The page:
Here again the common distinction between “moderates” and “hardliners” is better understood as referring to differences within a regime that is at various times more and less pragmatic, or at least has very different views of what is “pragmatic.” Ali Osman Taha, for example, is often cited as a “moderate” because of his central role in the Naivasha peace talks; it is rarely remarked that in February 2004, a year before those talks would culminate in the signing of the Comprehensive Peace Talks, Taha left Naivasha to “address the Darfur crisis.” As anyone who followed the course of events through 2004 and into 2005 knows, this was the period marked by the very height of genocidal violence and destruction. An October 24, 2004 report from the U.S. Congressional Research Service notes:
“In February 2004, First Vice President Ali Osman Taha, the government [of Sudan’s] chief negotiator [in Naivasha], told the mediators that he had to leave the talks to deal with the Darfur problem. In February 2004, the government of Sudan initiated a major military campaign against the Sudan Liberation Army and Justice and Equality Movement and declared victory by the end of the month. Attacks by government forces and the Janjaweed militia against civilians intensified between February and June 2004, forcing tens of thousands of civilians to flee to neighboring Chad.”
As we know now, many tens of thousands of people were also killed by the violence of this period, and the killing continued long after Taha’s intervention, with total mortality now in the range of 500,000. The number of internally displaced persons would, according to the UN’s Office for the Coordination of Humanitarian Affairs, grow to 2.7 million. The UN High Commission for Refugees estimates that more than 280,000 Darfuris remain in eastern Chad as refugees. That Taha the “moderate” played such a central role in the Darfur genocide is far too infrequently acknowledged, suggesting again that within the NIF/NCP “pragmatism” may take many forms.
After much shifting in language and positions, Khartoum would now have the world believe that it will uphold the agreement on oil transport only if Juba agrees to various “security arrangements.” But of course just what these arrangements are keeps changing, even as Khartoum ignores the most fundamental requirement for security in both Sudan and South Sudan: a fully delineated and authoritatively demarcated border. This of course should have been achieved in the “interim period” of the Comprehensive Peace Agreement (January 9, 2005 to July 9, 2011). That it was not is almost entirely the fault of Khartoum, which evidently thought—and still thinks—it can extort borderlands from the South and incorporate them into Sudan. The military seizure of Abyei (May 2011) was simply the opening salvo. Military ambitions may in fact extend to seizing more Southern oil fields and arable land.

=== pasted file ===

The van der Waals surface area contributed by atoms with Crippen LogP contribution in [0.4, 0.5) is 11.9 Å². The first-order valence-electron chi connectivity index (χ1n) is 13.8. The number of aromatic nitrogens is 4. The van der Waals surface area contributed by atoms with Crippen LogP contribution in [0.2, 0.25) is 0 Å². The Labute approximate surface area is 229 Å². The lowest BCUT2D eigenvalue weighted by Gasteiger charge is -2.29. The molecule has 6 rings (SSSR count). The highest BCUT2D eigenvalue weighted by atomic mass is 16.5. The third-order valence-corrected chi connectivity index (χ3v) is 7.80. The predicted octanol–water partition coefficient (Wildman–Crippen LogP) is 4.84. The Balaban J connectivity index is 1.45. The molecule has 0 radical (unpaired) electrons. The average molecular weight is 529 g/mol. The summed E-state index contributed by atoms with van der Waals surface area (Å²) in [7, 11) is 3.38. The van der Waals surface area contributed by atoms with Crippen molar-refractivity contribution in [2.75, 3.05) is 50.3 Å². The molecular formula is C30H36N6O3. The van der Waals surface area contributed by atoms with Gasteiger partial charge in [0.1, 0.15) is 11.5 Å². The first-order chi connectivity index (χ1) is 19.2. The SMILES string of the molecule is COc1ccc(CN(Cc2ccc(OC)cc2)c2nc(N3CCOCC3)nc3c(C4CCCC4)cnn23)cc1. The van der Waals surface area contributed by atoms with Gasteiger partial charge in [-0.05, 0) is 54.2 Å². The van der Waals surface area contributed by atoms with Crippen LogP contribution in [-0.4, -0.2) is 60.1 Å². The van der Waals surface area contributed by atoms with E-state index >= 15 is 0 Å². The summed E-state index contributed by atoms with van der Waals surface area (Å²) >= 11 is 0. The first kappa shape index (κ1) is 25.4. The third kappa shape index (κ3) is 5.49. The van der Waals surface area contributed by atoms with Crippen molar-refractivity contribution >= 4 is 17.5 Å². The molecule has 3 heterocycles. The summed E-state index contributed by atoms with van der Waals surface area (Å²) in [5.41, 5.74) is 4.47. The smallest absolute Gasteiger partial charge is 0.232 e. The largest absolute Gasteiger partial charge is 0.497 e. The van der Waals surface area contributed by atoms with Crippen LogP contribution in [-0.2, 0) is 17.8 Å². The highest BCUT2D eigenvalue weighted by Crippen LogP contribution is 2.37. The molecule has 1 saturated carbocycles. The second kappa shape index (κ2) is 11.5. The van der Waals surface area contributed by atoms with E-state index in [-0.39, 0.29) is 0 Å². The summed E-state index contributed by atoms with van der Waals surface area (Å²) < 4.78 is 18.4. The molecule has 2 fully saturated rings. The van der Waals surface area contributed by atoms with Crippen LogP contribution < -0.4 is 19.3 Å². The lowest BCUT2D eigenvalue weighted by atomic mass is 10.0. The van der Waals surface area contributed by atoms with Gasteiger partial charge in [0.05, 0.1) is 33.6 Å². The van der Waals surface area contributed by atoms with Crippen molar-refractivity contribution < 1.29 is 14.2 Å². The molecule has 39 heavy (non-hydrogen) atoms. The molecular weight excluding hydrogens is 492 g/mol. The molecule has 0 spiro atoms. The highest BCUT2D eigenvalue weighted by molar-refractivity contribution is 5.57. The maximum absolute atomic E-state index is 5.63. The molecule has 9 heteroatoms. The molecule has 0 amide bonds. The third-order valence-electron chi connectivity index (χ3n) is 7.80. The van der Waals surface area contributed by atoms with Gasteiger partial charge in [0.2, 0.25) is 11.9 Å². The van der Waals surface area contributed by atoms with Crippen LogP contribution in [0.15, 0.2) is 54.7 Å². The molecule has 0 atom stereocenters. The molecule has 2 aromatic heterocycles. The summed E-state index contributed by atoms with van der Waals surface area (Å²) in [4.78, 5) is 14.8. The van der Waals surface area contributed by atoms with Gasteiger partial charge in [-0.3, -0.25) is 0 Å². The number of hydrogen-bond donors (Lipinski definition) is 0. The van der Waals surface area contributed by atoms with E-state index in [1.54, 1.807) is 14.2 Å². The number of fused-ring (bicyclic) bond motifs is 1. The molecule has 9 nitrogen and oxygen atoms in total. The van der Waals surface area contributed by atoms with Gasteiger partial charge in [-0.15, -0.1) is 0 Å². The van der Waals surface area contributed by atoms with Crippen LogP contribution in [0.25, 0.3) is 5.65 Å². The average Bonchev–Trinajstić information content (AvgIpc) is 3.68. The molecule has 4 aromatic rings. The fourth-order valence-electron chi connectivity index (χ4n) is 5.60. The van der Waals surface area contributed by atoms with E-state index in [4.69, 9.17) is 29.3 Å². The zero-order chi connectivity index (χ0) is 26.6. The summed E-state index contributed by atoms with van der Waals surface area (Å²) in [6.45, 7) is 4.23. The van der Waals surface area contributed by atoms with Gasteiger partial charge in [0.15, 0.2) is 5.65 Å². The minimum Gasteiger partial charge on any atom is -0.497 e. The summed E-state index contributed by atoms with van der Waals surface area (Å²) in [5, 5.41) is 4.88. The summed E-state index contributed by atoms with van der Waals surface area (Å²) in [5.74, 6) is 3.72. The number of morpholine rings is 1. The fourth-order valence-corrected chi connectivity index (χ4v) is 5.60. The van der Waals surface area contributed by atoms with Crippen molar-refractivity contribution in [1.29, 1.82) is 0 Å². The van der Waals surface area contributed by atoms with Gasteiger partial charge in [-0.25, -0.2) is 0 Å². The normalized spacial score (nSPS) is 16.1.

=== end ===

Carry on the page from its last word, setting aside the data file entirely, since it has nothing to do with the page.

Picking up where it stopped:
More recently, Khartoum’s demanded “security arrangements” have come to include Juba’s disarming of the Sudan People’s Liberation Army-North, an utterly preposterous notion—indeed, so preposterous that it must be viewed as a means of stalling negotiations. In this respect it is very similar to Khartoum’s initial proposal of a US$36/barrel transit fee proposal during negotiations on that issue: this was not an opening gambit, not a serious proposal from which compromise could be reached. It was meant to halt negotiations and indeed resulted in Juba’s decision to shut down oil production altogether.
So, too, the current “security arrangements” proposal is meant to put a hold on negotiations by demanding what the South cannot possibly offer or provide, even as senior officials in Khartoum continue to insist that they will not negotiate with the Sudan People’s Liberation Movement-North, insisting that the “alliance” between Juba and the SPLM/A-N must first be ended. And yet no evidence of substance is offered to suggest any military alliance. We may understand why the NIF/NCP wishes the army of South Sudan to disarm northern rebels, primarily in the Nuba: Abdel Aziz al-Hilu’s forces are manhandling SAF troops and militias, chewing up entire battalions and parts of some brigades and in the process acquiring a great deal of ammunition, weaponry, fuel, and other supplies (despite this, Ahmed Haroun—indicted war criminal and governor of South Kordofan—insists that the SAF will achieve victory soon). But does anyone living in the real world think that Juba will help to disarm the SPLA-North? These are former comrades in arms, deeply connected by the years of suffering and fighting together, and by a deep mutual suspicion of Khartoum. In the absence of any substantial evidence that Juba is aiding the rebels in the Nuba in a significant way, we must conclude that something else is going on here.